from The American Heritage® Dictionary of the English Language, 5th Edition.
- noun A blade adapted to fit the muzzle end of a rifle and used as a weapon in close combat.
- transitive verb To prod, stab, or kill with this weapon.
from The Century Dictionary.
- To stab with a bayonet; compel or drive by the bayonet.
- noun A short flat dagger.
- noun A dagger or short stabbing instrument of steel for infantry soldiers, made to be attached to the muzzle of a gun.
- noun In machinery, a pin which plays in and out of holes made to receive it, and which thus serves to connect and disconnect parts of the machinery. See
from the GNU version of the Collaborative International Dictionary of English.
- transitive verb To stab with a bayonet.
- transitive verb To compel or drive by the bayonet.
- noun (Mil.) A pointed instrument of the dagger kind fitted on the muzzle of a musket or rifle, so as to give the soldier increased means of offense and defense.
- noun (Mach.) A pin which plays in and out of holes made to receive it, and which thus serves to engage or disengage parts of the machinery.
- noun See
- noun a form of coupling similar to that by which a bayonet is fixed on the barrel of a musket.
- noun (photography) a coupling mechanism for attaching removable lenses to the body of a camera, using a bayonet socket.
- noun a coupling mechanism for attaching matching cylindrical parts to each other, where each of which has an arced L-shaped slot with the longer side perpendicular to the axis of the cylinder, such that the slots slide inside each other. There is also usually a knoblike projection on the mount so that when the two parts to be connected are fully inserted in proper alignment, they are locked in place. It is designed for rapid coupling and decoupling, requiring the turning of one part through only a small arc, in place of a screw-type arrangement, which requires several full turns.
from Wiktionary, Creative Commons Attribution/Share-Alike License.
- noun Weapon A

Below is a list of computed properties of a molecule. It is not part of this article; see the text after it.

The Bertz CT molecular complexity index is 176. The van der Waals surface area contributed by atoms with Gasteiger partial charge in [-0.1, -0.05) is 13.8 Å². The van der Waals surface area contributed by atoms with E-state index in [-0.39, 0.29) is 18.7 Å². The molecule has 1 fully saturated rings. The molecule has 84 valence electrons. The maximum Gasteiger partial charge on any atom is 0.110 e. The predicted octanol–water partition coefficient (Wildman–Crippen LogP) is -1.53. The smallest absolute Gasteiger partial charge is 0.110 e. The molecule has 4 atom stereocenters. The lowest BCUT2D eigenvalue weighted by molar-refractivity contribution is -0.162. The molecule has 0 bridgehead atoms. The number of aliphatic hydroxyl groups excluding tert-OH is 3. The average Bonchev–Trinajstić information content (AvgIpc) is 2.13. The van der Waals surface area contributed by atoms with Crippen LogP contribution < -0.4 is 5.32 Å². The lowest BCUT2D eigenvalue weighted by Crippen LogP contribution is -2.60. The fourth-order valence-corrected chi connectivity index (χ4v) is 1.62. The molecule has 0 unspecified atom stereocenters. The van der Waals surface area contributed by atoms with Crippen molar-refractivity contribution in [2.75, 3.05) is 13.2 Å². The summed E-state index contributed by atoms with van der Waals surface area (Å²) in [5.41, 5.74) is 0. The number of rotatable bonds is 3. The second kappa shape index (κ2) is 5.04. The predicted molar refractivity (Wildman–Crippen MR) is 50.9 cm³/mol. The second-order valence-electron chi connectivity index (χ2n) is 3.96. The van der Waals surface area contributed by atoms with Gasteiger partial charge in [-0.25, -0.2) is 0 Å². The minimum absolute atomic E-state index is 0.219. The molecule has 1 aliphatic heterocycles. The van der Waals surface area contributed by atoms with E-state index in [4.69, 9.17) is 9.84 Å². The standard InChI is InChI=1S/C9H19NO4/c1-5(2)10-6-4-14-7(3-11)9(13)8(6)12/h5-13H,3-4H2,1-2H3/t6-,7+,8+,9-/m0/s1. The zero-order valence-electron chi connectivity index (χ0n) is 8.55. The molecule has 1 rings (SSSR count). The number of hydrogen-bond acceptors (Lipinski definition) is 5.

pointed instrumentof the daggerkind fittedon the muzzleof a musketor rifle, so as to give the soldier increasedmeans of offenceand defence. Originally, the bayonet was made with a handle, which required to be fitted intothe boreof the musketafter the soldier had fired.
- noun A
pinwhich playsin and out of holesmade to receiveit, and which thus servesto engageor disengageparts of the machinery.
- verb transitive To
stabwith a bayonet.
- verb transitive To
compelor driveby the bayonet.
from WordNet 3.0 Copyright 2006 by Princeton University. All rights reserved.
- noun a knife that can be fixed to the end of a rifle and used as a weapon
- verb stab or kill someone with a bayonet
from The American Heritage® Dictionary of the English Language, 4th Edition
from Wiktionary, Creative Commons Attribution/Share-Alike License
Another remark by an officer deserves, I think, to be noted here, namely, that the bayonet is a good weapon, but its use must be taught.
He added, clearly the issue bayonet is also a no-no - you could have someone's eye out with that.
And with the rise of the curtain Jimmy O'Shea had stepped on to the boards; for no man who knew him could ever hear the word bayonet without recalling him, if only for a second.
"boys" who can hand a tree or start a raft over a fall, throttle a bear, or pole a barge down the rapids, and in whose hands a musket and bayonet is no more than a toasting-fork.
I have an original IWW poster from WWI, "A bayonet is a killing tool with a worker at either end.", teriffic graphics, that really needs to show up on Antiques Roadshow some day.
How a bayonet from a German trench held up a placard with those magic words of good cheer that ever move the world -- "A Merry
Rarely is a charge with the bayonet made in the course of a war, though the bayonet is the most terrible of weapons.
However, I led the way, holding my candle high, and keeping the sword bayonet very handy.
I had the sword bayonet I have told you about; and when the landlord got back, we sat talking in my study until nearly midnight.
In the same instant, I saw that a fluctuating glimmer of violet light outlined the metal of the gun-barrels and the blade of the sword bayonet, making them seem like faint shapes of glimmering light, floating unsupported where the tabletop should have shown solid.